Pertti Alasuutari provides a state-of-the-art summary of the field of audience research. With contributions from Ann Gray, Joke Hermes, John Tulloch and David Morley, a case is presented for a new agenda to account for the role of the media in everyday life. Only this new agenda, they suggest, can adequately account for our ubiquitous, highly reflexive, participation in modern media culture. Offering a thorough survey of audience research this volume also offers a provocative pointer to future directions and trends in reception research and qualitative analysis.

To Be an Audience

To Be an Audience

To be an audience

The focus of this chapter is on people's notions or cognitions of themselves in their role as television audience. On the basis of research findings it will be shown that we often carry several different audience identities within us. The social and moral dilemmas of television audiencehood will be discussed.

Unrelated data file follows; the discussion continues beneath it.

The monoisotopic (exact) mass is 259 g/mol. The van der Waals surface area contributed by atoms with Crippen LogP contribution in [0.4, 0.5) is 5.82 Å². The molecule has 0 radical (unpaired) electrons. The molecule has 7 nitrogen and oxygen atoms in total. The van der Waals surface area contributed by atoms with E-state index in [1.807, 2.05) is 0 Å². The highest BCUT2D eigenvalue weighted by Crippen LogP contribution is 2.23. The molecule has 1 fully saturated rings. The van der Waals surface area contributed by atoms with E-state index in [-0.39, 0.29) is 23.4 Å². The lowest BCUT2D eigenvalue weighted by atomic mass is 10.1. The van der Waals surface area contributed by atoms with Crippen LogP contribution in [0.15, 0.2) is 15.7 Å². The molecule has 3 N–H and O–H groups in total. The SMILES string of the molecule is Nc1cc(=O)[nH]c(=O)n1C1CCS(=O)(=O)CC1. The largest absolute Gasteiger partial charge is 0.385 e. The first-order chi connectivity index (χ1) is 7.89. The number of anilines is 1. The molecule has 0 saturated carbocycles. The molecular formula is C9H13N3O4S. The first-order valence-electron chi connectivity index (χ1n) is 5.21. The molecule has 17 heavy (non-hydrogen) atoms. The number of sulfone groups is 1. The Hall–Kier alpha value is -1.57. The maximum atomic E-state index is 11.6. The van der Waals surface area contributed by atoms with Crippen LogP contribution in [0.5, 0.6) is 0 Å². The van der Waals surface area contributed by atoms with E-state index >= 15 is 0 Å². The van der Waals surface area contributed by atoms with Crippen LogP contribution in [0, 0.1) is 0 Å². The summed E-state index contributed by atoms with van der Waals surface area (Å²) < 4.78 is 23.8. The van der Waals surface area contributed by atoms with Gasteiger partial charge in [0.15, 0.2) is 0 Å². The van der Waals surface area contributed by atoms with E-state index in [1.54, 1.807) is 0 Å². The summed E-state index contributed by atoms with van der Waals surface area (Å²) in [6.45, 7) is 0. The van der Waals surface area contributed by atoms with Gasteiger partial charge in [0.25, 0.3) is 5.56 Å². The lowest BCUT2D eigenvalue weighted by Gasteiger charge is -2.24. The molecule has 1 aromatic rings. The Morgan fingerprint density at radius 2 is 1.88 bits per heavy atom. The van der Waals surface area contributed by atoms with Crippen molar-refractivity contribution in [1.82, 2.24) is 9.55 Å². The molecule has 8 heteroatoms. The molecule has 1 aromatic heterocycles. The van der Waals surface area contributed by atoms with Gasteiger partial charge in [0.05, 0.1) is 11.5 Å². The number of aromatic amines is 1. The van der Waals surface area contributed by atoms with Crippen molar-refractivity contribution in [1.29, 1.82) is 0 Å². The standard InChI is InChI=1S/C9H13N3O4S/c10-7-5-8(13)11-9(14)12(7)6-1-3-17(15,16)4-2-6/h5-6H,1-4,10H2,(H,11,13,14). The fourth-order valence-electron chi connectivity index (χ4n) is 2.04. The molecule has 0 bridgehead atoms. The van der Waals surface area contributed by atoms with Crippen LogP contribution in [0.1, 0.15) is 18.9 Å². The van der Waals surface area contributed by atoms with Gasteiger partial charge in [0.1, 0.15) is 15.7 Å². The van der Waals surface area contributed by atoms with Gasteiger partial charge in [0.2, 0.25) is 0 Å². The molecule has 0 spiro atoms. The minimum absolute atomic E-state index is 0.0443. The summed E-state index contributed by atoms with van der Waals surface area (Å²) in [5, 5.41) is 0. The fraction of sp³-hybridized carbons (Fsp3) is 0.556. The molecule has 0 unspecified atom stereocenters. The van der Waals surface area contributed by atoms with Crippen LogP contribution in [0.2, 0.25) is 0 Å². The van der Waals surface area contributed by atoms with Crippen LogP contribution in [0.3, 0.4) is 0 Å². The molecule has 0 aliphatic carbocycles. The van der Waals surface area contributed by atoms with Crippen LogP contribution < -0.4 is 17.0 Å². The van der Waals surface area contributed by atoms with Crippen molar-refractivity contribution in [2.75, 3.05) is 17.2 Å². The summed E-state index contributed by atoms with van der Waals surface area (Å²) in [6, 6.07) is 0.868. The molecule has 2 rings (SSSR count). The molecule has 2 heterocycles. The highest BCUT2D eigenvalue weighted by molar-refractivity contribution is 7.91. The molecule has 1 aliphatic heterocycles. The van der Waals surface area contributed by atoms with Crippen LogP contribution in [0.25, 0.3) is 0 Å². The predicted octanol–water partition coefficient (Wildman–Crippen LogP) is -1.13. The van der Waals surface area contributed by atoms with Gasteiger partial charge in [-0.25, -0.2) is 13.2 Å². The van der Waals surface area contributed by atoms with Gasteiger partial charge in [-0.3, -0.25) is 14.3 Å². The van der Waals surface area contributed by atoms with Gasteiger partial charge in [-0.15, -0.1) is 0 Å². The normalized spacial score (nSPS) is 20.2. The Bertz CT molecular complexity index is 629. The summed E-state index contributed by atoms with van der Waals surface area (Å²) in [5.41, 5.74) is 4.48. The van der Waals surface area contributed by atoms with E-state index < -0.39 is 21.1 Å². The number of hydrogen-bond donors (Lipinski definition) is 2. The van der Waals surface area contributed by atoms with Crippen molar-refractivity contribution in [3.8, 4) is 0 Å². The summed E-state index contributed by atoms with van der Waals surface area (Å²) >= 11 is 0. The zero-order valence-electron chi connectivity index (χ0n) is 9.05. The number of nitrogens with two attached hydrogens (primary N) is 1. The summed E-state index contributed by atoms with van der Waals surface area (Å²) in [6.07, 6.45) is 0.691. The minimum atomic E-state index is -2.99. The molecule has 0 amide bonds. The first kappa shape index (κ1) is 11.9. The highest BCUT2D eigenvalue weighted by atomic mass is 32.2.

A Meta-Perspective on Audiences

According to McQuail, the term ‘audience’ is not only shared between media practitioners and theorists, but it has also ‘entered into everyday usage, seemingly recognised by the media public as an unambiguous description of themselves’ (1994: 283). Not necessarily unambiguous, we all at least recognize that we talk about ourselves as viewers, listeners and readers. We tell our friends that we usually fall asleep when we ...

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